Wednesday, 4 September 2013

Android and KitKat. Genius.

KitKat (Photo credit: Nestlé)
As eny fule no, Google is prone to various fits of whimsy and one of these is naming releases of its Android operating system after tasty treats. After Ice Cream Sandwich and Jelly Bean we were to have enjoyed Key Lime Pie, but the team of really cool and crazy guys at Google decided that few people would know what they were on about.

So they decided on KitKat as the name for Android 4.4. It was, Google's John Lagerling told the BBC, because they snacked on KitKats during late night coding sessions. The story's linked here and well worth reading - it tells of how Google put a cold call into Nestlé's London ad agency and how Nestlé 'got it' within 24 hours. The agreement to let this all go ahead was one which is, according to Lagerling, "not a money-changing-hands kind of deal."

Which is pretty stupendous. If you pop over to the KitKat website, you'll find they've made the most of the opportunity. It's all very well done and highly amusing, even to people who enjoy late night coding sessions, extolling the virtues of KitKat 4.4 with features such as portrait and landscape orientation, 'diamond sharp bevels' and unlimited standby time.

The Beeb and other news outlets have done a great job reaching out to 'brand consultancies' and 'marketing experts' to talk about the downside of the deal - how if KitKat has a huge product recall or Google's new Android is crap it'll affect the other brand. I think that's utter tosh - there are no downsides. Today's consumer is smart enough to know what's going on and I'm not about to uninstall my Nexus because a chocolate bar has gone wrong or, indeed, eschew KitKats because my latest install of Android sucks.

I'm afraid the naysayers are lone voices in the wilderness - this deal is brilliant at every level and Nestlé has to be applauded for not only seeing the potential with blinding speed, but getting the zeitgeist pretty much spot on. That's by no means a 'given' with marketing departments and agencies - anyone remember Vegemite's disastrous attempt to rename itself as "iSnack 2.0"?

And the fact that no cash has changed hands is very, well, Google, isn' t it?
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Dave Edwards said...

While I agree that there's no risk to either brand from a catastrophic failure of the other - because the products are so utterly unrelated - I cannot agree that it's a brilliant bit of branding. A brand should help the consumer understand the essence of the offer in some way, as Android arguably does very well. However, neither Ice Cream Sandwich nor Kitkat conveys any useful message at all. At least with Mac iOS I know where I stand, which is usually about two releases behind the current one.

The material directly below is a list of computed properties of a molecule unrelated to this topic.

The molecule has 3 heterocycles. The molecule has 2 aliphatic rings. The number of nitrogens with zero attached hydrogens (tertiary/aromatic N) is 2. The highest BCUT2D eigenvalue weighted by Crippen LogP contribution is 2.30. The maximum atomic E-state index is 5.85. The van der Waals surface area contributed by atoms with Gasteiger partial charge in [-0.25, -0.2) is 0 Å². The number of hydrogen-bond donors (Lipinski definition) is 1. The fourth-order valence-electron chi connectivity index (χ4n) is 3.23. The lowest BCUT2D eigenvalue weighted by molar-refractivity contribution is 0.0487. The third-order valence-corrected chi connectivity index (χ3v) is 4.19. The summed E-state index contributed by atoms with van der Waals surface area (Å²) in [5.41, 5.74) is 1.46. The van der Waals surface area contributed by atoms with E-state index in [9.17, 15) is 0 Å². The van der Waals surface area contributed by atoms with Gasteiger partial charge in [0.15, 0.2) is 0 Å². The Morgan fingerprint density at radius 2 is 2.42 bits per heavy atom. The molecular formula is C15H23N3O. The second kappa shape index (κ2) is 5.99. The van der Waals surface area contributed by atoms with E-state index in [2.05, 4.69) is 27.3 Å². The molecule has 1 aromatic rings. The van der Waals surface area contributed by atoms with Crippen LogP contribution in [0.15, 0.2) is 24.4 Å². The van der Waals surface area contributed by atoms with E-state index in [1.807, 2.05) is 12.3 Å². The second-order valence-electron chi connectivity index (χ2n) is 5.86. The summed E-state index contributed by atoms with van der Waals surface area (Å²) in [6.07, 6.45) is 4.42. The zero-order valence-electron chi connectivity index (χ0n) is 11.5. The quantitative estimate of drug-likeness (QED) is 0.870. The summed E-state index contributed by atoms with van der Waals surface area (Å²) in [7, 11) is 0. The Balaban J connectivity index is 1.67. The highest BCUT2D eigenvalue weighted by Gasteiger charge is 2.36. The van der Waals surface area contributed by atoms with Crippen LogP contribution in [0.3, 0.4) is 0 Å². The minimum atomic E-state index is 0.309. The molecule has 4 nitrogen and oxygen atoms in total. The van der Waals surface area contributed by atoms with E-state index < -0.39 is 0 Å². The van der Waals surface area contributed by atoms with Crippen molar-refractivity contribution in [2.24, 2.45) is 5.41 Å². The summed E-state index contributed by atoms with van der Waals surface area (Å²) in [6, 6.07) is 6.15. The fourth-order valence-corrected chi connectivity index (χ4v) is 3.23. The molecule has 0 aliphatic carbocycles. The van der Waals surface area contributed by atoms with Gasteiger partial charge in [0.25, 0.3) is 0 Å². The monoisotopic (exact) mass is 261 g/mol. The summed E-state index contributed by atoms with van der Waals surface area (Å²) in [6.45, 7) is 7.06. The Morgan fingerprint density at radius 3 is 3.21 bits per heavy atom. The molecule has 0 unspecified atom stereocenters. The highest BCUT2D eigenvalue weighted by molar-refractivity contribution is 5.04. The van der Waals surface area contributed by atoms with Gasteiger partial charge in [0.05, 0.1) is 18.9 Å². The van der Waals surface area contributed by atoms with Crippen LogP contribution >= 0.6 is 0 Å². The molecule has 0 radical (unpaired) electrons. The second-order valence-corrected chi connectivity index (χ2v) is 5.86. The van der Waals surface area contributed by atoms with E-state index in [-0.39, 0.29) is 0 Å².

Luke said...

Mr Edwards, according to your logic, the name Kitkat shouldnt be used for a snack either then...

Adrian Bridgwater said...

All I can say is ...

Android 4.4 named KitKat

Dave Edwards said...

Luke, a fair comment I suppose, but I'm not sure you can fairly apply the same logic to brands that dates back to a time when the branding landscape was far less crowded than today, and the words "branding agency" had thankfully yet to be uttered.

Luke said...

Dave, very true. Personally I have no idea why a tie up between Kitkat and Android would make me want to buy more chocolate bars or ditch my blackberry (i tried and android phone and sold it a week later). Maybe I am missing the point. I actually think it is a shame - I thought the Android nomenclature was querky. Now it is just seems akin to a TV programme that is "brought to us by Doritos" or similar. This kind of sponsorship is usually a good indicator that it is time to turn off the telly and go read a book.

Alexander McNabb said...

Chaps, taking the story at face value (and I honestly think we can), Google does this sweetie thing with its product name and wanted to use KitKat.

Nestle got smart and said yes if we can do some stuff that makes us look cool and down with the kids.

The result I think is an act of genius. It's Good For Google, Good For KitKat and, you know, it's Good For The Consumer too.

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